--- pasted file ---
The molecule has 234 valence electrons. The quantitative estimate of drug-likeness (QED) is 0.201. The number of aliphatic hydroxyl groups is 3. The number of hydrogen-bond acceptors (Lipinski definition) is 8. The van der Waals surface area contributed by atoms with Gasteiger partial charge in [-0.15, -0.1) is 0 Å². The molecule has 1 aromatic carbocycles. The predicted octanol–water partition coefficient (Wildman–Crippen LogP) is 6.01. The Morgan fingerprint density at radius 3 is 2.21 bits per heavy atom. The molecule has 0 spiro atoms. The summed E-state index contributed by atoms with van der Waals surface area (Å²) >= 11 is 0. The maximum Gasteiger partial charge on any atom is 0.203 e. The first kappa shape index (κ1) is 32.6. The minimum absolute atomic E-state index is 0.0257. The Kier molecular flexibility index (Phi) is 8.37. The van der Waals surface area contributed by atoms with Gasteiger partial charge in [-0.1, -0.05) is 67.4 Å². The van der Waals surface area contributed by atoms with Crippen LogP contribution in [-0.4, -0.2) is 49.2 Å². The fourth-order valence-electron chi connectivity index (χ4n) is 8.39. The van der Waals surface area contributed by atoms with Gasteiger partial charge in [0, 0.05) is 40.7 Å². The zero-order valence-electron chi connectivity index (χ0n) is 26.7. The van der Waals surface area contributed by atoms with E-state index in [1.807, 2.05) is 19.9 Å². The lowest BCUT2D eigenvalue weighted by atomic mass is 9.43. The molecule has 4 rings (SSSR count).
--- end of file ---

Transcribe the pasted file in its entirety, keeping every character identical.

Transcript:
The molecule has 234 valence electrons. The quantitative estimate of drug-likeness (QED) is 0.201. The number of aliphatic hydroxyl groups is 3. The number of hydrogen-bond acceptors (Lipinski definition) is 8. The van der Waals surface area contributed by atoms with Gasteiger partial charge in [-0.15, -0.1) is 0 Å². The molecule has 1 aromatic carbocycles. The predicted octanol–water partition coefficient (Wildman–Crippen LogP) is 6.01. The Morgan fingerprint density at radius 3 is 2.21 bits per heavy atom. The molecule has 0 spiro atoms. The summed E-state index contributed by atoms with van der Waals surface area (Å²) >= 11 is 0. The maximum Gasteiger partial charge on any atom is 0.203 e. The first kappa shape index (κ1) is 32.6. The minimum absolute atomic E-state index is 0.0257. The Kier molecular flexibility index (Phi) is 8.37. The van der Waals surface area contributed by atoms with Gasteiger partial charge in [-0.1, -0.05) is 67.4 Å². The van der Waals surface area contributed by atoms with Crippen LogP contribution in [-0.4, -0.2) is 49.2 Å². The fourth-order valence-electron chi connectivity index (χ4n) is 8.39. The van der Waals surface area contributed by atoms with Gasteiger partial charge in [0, 0.05) is 40.7 Å². The zero-order valence-electron chi connectivity index (χ0n) is 26.7. The van der Waals surface area contributed by atoms with E-state index in [1.807, 2.05) is 19.9 Å². The lowest BCUT2D eigenvalue weighted by atomic mass is 9.43. The molecule has 4 rings (SSSR count).